At that point in time Mary Warren and John Proctor both tried to prove Abigail Williams and the other girls of faking it until, act 4 when she backstabbed John Proctor and made her own claim that John Proctor was satan.”You’re the devil’s man.” (Miller 110). Mary knows what Abigail was always a threat and being on her side was an advantage, John Proctor was foolish for thinking Mary would keep her word and tell on the girls. He out of all people should know how powerful Abigail
Some of these characters are Abigail Williams, Deputy Governor Danforth and Reverend Parris. Abigail certainly abused her power once she realized, at the end of Act One, how powerful an accuser can be, she seized that role. Abigail also gained her power as women in Salem were the lowest class with few or no options in life. They usually worked as servants until they are old enough to marry. Abigail was also under the spell of John Proctor who took away her innocence when he committed adultery with her.
Throughout the course of the nineteen twenties a woman’s role in society began to change. They started to become more independent and self serving. Although women were beginning to rebel during this time, Fitzgerald expresses the way women were categorized before the change within his novel. In The Great Gatsby, F. Scott Fitzgerald explores the subordination and derogation of women during the nineteen twenties. By doing so, he showcases them as unworthy, and does not give them proper recognition in how they were valued.
The role of women in “The Canterbury Tales” were as untrustworthy, selfish and vain and often like caricatures not like real people at all. A character that stood out and did not care on how she was looked at was The Wife of Bath. The wife appears to be more outspoken and independent than most women of medieval times, she became a symbolize for women and her character change the literature world. This tells us a lot about the roles men and women had to be in. The wife of Bath and Alison from “The Miller’s Tale” were simply women who acted in a way that simply is not acceptable, but if it was men doing it there is was okay some what like today’s society.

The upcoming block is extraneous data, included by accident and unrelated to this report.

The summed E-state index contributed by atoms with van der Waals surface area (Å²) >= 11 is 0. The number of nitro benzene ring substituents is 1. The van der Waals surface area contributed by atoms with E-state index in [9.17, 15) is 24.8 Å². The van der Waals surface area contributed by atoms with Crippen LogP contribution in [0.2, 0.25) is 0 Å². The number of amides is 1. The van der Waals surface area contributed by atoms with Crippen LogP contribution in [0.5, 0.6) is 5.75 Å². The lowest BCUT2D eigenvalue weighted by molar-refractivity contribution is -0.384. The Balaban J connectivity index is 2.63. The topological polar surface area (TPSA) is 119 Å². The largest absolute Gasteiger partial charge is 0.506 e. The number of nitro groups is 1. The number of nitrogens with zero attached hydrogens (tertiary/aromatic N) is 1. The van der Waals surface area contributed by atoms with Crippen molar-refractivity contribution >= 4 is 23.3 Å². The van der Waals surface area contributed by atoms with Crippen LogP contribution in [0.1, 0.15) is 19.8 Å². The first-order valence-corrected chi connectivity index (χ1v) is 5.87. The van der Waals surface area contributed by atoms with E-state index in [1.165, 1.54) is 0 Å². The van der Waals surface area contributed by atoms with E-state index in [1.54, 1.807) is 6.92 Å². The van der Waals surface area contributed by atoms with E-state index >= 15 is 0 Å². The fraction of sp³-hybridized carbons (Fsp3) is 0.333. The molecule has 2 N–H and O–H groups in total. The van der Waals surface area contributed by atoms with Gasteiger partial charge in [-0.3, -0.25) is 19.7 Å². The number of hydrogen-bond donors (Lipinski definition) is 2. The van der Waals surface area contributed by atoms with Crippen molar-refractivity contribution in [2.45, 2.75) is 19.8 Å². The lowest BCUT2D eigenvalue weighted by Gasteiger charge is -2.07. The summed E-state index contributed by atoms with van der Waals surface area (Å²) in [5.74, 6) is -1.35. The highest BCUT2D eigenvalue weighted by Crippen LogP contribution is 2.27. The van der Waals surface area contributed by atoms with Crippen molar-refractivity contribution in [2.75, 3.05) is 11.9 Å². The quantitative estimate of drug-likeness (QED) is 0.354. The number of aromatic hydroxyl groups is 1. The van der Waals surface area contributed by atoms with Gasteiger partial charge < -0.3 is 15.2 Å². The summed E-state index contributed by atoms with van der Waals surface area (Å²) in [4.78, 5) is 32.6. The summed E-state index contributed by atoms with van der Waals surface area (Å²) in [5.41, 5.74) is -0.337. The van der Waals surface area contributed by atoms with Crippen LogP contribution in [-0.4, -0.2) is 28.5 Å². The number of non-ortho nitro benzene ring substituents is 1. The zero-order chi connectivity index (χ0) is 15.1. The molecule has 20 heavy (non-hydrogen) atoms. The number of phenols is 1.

In the 1800’s and even the 1900’s women were not considered as equal as they are today, and misogyny was expected. Even still women are constantly fighting for equal rights, so the idea of men always having power or superiority over women hasn’t gone away. Considering that the two texts The Yellow Wallpaper and The Story of an Hour were both written in the early 1880’s, they have a very different approach to the men and women’s relationships that are present in the texts. In Charlotte Perkins Gilman’s, Yellow Wallpaper and Kate Chopin’s, The Story of an Hour both authors explore how the women in the stories have to hide their true identity, due to the influence of the men in their lives. The two writers each use similes/metaphors, a similar mood throughout the story and a great deal of imagery to outline how